Special Rules Regarding Liability of Nonprofit Educational Institutions
These are rules only lawyers could love. Yet, they are not oppressive and each institution can formulate simple procedures to make these provisions work smoothly.
Section 512(e) of the DMCA expands the safe harbors to include infringing acts of a faculty member or graduate student employee performing a teaching or research function. For transitory communications or system caching, the faculty member or student shall be considered a "person other than the provider," and avoid disqualifying the institution from eligibility. For the other limitations, the knowledge or awareness of the faculty member or student will not be attributed to the institution. However, the following conditions must be met:
1. The faculty member or graduate student's infringing activities do not involve providing online access to course materials that were required or recommended during the past three years;
2. The institution has not received more than two notifications over the past three years that the faculty member or graduate student was infringing; and
3. The institution provides all of its users with informational materials describing and promoting compliance with copyright law.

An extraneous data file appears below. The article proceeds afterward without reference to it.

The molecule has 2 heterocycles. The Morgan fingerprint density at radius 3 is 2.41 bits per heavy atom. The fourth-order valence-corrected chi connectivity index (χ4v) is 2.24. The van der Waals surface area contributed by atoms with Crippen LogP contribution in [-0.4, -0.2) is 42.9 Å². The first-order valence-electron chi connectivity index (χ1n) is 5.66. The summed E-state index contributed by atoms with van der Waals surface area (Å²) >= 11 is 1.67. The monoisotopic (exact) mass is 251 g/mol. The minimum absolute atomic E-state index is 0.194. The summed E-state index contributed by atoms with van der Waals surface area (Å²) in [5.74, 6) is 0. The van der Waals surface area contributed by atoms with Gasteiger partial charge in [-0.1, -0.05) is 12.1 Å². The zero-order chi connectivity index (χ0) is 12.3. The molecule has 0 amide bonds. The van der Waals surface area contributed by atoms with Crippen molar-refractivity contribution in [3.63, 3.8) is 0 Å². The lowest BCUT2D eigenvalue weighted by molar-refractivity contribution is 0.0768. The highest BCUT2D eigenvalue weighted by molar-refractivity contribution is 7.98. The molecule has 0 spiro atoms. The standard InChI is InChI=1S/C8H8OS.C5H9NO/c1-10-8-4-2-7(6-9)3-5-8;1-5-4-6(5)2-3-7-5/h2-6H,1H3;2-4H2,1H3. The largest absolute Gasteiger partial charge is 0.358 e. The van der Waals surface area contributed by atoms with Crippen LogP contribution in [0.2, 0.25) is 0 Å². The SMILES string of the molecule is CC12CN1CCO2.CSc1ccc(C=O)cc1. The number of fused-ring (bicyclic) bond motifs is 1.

The requirement that all users be provided with informational materials means that additional education is necessary to comply with the DMCA.
In order to comply with the requirements for limitation of liability, a model provision drawing on many existing university models follows. The provisions should ideally be linked to the home page copyright notice and should also be a primary hit for a search of "copyright infringement."
DMCA Compliance Policy and Notification Agent
It is the policy of the University of North Carolina General Administration to promptly process and investigate notices of alleged copyright infringement, and take appropriate actions under the Digital Millennium Copyright Act, Title 17, United States Code, Section 512 ("DMCA"). Pursuant to the DMCA, the University of North Carolina General Administration has designated an agent to receive notification of alleged copyright infringement occurring on webpages or computer servers. If you believe that your copyrighted work is being infringed on a The University of North Carolina General Anministration site, please notify our designated agent, preferably by email, at:
Contents of Notice
The University of North Carolina General Administration may not be able to act on your complaint promptly or at all if you do not provide the following information.
The DMCA requires that all notices of alleged copyright infringement must be in writing. When informing the designated agent of an alleged copyright infringement, you must:
1. Identify the copyrighted work that allegedly has been infringed. If multiple copyrighted works at a single online site are involved, please provide a list of the works on that site.